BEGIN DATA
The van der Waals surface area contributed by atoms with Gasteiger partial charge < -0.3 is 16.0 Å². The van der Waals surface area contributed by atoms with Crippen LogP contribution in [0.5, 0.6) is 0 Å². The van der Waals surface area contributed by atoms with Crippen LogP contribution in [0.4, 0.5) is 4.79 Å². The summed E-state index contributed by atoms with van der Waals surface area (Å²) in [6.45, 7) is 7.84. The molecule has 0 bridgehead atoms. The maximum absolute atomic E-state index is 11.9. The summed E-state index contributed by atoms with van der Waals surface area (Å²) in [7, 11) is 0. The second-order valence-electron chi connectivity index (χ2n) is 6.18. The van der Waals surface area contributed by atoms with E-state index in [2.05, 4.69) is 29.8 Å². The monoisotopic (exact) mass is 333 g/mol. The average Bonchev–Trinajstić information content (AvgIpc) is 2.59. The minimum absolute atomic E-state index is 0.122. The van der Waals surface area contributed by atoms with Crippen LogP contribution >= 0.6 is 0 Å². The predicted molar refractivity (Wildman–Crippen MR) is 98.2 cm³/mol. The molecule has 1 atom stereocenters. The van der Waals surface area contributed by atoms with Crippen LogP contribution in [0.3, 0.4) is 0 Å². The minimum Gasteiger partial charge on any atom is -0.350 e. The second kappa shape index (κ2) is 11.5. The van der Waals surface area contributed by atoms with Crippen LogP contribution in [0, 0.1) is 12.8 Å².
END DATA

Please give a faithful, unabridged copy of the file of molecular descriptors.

The van der Waals surface area contributed by atoms with Gasteiger partial charge < -0.3 is 16.0 Å². The van der Waals surface area contributed by atoms with Crippen LogP contribution in [0.5, 0.6) is 0 Å². The van der Waals surface area contributed by atoms with Crippen LogP contribution in [0.4, 0.5) is 4.79 Å². The summed E-state index contributed by atoms with van der Waals surface area (Å²) in [6.45, 7) is 7.84. The molecule has 0 bridgehead atoms. The maximum absolute atomic E-state index is 11.9. The summed E-state index contributed by atoms with van der Waals surface area (Å²) in [7, 11) is 0. The second-order valence-electron chi connectivity index (χ2n) is 6.18. The van der Waals surface area contributed by atoms with E-state index in [2.05, 4.69) is 29.8 Å². The monoisotopic (exact) mass is 333 g/mol. The average Bonchev–Trinajstić information content (AvgIpc) is 2.59. The minimum absolute atomic E-state index is 0.122. The van der Waals surface area contributed by atoms with Crippen LogP contribution >= 0.6 is 0 Å². The predicted molar refractivity (Wildman–Crippen MR) is 98.2 cm³/mol. The molecule has 1 atom stereocenters. The van der Waals surface area contributed by atoms with Crippen LogP contribution in [0.3, 0.4) is 0 Å². The minimum Gasteiger partial charge on any atom is -0.350 e. The second kappa shape index (κ2) is 11.5. The van der Waals surface area contributed by atoms with Crippen LogP contribution in [0, 0.1) is 12.8 Å².